What I learned through these women helps me touch my AROHO experience and I hope assists you in some small way.

Each day we chose to attend 15 minute “Mind Stretches.” These were discussions on topics exploring craft, creative process, issues personal to women and publishing. Several of my past posts had to do with the craft of writing, such as Writing on the Edge but today’s post is about publishing.

“You think finding the right partner is a problem? Try finding the right publisher.” Kate Gale

This quote gives you a little insight into the witty personality and honesty of Kate Gale, PhD.  She is Managing Editor of Red Hen Press, Editor of the Los Angeles Review , Past President of PEN and President of the American Composers Forum, LA. She serves on the boards of A Room of Her Own Foundation and Poetry Society of America. She is author of five books of poetry and six librettos including Rio de Sangre, with composer Don Davis.

Kate Gale-Writer, Poet, Publisher
Kate Gale-Writer, Poet, Publisher

Kate’s bio shows us that the woman knows what she’s talking about when it involves writers, poets, and publishing. Her insights into the world of writers is priceless:

“…the most difficult part in getting one’s work out into the world is that you are a cave dweller if you are a writer. You have to come out of your cave, understand the world of editing, publishing, publicity, social media, and you have to talk to people. And you don’t know how. So you go back into the cave angry. And emerge later. Telling people how you aren’t appreciated. That doesn’t make them love you more. You start to seem misanthropic. Writers can be fun. Funny and fun. There is a lot you can learn from writers. About patience mostly.”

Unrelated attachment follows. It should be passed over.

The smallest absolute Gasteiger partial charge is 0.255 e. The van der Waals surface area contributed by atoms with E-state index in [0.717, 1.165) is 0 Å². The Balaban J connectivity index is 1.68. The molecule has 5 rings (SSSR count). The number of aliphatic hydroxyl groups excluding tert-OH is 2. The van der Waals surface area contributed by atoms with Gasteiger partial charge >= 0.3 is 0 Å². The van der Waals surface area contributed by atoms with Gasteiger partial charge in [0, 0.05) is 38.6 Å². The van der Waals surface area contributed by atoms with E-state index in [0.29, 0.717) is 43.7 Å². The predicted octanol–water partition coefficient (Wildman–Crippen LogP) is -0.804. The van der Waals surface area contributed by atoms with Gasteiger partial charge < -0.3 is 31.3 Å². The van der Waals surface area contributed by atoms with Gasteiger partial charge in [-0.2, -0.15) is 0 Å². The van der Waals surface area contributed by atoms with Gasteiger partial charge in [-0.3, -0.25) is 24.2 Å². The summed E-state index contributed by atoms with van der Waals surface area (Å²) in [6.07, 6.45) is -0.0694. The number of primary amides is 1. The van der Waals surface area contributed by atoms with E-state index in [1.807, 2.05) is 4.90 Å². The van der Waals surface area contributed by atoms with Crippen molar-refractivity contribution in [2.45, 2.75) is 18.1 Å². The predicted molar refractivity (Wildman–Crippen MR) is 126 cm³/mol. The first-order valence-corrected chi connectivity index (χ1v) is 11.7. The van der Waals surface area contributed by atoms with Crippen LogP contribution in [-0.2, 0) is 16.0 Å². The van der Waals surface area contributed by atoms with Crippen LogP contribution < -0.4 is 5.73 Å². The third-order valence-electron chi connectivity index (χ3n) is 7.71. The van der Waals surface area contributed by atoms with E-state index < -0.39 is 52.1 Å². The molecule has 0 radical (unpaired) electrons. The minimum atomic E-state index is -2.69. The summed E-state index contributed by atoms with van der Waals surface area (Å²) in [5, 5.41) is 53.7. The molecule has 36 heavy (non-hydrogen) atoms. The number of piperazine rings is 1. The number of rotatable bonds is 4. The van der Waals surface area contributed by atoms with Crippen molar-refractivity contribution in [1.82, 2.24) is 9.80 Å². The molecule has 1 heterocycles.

Now go grab a pen and notebook, it’s time for some interactive work to help you find the right publisher.

Answers these five questions:

  1. Who are you? Come on you can list more than three items. What are you passionate about? Keep writing until you get to the heart of you.
  2. What does  your story (novel, memoir, poem) want to say? What is your message? Keep writing until you find some universal themes.
  3. Who are the writers in your tribe (genre of writing)?
  • List 5-10 writers you love to read in your genre of writing (most of them have to had published in the last five years). Let’s say the writers/books you write about and love are in the historical fiction genre. Now:
  • What regional, national associations in this genre do you belong to?
  • Have you attended conferences, workshops, seminars in this genre?
  • Do you attend readings in this genre?

4.  Once you find your tribe (in #3), you need to find out how to open and get inside that door. The people you meet should be part of the tribe.

5.  Form connections with authors, editors, agents, publishers you meet in these settings.

  • Meet them one on one. Step out of your comfort zone.
  • Let them know how much their reading, presentation, or book meant to you.
  • Once inside the door, make yourself useful. Volunteer, hold an office, contribute in some way. Be a literary citizen.

Did you fill up at least one side of your paper? If you did, you’re on your way to finding the right publisher for your work. It’s a difficult road to walk as a writer, but with guidance it may be a whole lot easier. Happy travels and happier writing.